Component 1: Strengthen Capacities of Public Health Laboratory Systems

  • Assess capacity of national reference, provincial, and district laboratories
  • Identify national laboratory system focal point
  • Develop or strengthen national laboratory policy and 5-year strategic plan
  • Define national laboratory tiered services structure
  • Map the national lab system and referral networks for priority pathogens
  • Link national priorities for surveillance with referral networks
  • Plan the implementation of the National Laboratory Strategic Plan
  • Circulate key policies and regulations needed for all laboratories

Component 2: Improve Public Health Laboratory Workforce

  • Introduce or establish global laboratory leadership program for senior laboratorians
  • Mentor senior laboratorians in peer-to-peer evaluation of programs and facilities
  • Train laboratory technicians in microbiology and molecular methods, specimen collection and referral, and biosafety standard operating procedures
  • Adopt national standards for laboratory operating procedures

Component 3: Enhance Laboratory Quality Management Systems

  • Improve participation in national and international quality assurance program and proficiency testing
  • Integrate or increase collaboration among human and animal laboratory systems
  • Develop or strengthen national and international specimen referral systems
  • Strengthen laboratory networks to ensure access to diagnostic testing

Component 4: Improve Biorisk Management Systems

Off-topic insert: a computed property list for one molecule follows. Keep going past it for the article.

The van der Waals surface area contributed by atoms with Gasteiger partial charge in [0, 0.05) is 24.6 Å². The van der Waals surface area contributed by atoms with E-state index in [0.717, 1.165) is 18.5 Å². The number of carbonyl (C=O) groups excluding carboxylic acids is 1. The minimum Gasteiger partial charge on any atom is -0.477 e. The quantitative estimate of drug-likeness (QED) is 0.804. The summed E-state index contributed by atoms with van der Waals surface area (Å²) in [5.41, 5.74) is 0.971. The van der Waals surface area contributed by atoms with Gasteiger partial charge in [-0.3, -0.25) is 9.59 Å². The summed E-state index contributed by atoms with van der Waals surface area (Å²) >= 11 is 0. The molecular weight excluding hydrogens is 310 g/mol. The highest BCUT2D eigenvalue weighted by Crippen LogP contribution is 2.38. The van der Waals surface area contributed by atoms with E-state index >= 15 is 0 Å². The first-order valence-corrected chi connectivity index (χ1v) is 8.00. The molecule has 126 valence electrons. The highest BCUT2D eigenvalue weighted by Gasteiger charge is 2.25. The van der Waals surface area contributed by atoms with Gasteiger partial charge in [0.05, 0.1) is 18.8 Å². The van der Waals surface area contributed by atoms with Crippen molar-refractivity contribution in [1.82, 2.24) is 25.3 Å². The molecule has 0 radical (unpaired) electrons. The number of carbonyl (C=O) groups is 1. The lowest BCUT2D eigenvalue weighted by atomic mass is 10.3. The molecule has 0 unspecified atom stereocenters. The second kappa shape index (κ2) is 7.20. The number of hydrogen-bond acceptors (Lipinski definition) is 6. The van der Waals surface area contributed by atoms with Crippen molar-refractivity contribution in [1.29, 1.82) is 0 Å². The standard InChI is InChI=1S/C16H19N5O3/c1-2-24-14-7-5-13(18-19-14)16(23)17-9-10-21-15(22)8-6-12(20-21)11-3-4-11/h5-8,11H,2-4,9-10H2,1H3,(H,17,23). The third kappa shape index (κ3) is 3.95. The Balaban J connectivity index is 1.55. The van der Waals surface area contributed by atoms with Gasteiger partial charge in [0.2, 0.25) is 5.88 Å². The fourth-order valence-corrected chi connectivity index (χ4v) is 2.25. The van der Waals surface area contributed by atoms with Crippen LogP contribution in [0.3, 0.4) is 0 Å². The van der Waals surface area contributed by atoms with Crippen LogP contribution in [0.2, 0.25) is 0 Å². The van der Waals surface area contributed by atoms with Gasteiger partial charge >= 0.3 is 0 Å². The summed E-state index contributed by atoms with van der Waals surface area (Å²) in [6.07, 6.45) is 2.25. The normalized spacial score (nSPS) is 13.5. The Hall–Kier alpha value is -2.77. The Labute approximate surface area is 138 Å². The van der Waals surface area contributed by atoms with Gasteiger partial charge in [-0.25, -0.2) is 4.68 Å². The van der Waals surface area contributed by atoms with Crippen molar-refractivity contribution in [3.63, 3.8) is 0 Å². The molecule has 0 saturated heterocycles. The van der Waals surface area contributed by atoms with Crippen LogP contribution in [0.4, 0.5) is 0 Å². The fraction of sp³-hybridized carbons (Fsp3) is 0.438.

• Establish a national training program for biorisk management
  • Develop standardized practices for specimen referral, management, and transport
  • Train laboratorians in aseptic specimen handling techniques
  • Initiate plan for compliance with international standards for biosafety and biosecurity in line with WHO’s biorisk management strategy
  • Establish national standards for specimen inventory management and tracking

Component 5: Reinforce Emergency Laboratory Preparedness and Response During Outbreaks

  • Intensify mobilization of laboratory services and personnel during a public health incident
  • Improve and increase outbreak testing and reporting capacities
  • Strengthen non-outbreak related public health activities that are impacted by the outbreak in order to maintain continuity of laboratory services
  • Expedite procurement of necessary reagents and laboratory consumables needed in the field to rapidly detect identify and contain an outbreak
  • Strengthen laboratory surge capacity during outbreak response to highly infectious diseases

This effort builds upon five years of strengthening laboratory systems, workforce development, and emergency preparedness and response activities under CDC-RFA-GH-1632. Using the Global Health Security Agenda framework, countries will continue to strengthen and their national laboratory systems, workforce development (with a laboratory leadership and management focus), and biosafety and biosecurity. Capacity improvement in these areas are measured by relevant health security assessments such as WHO’s Joint External Evaluation.

Additional details are available at Grants.gov: CDC-RFA-GH20-2109. The due date for applications is May 04, 2020 at 11:59 p.m. U.S. Eastern Standard Time.

Edited by Stephanie Lizotte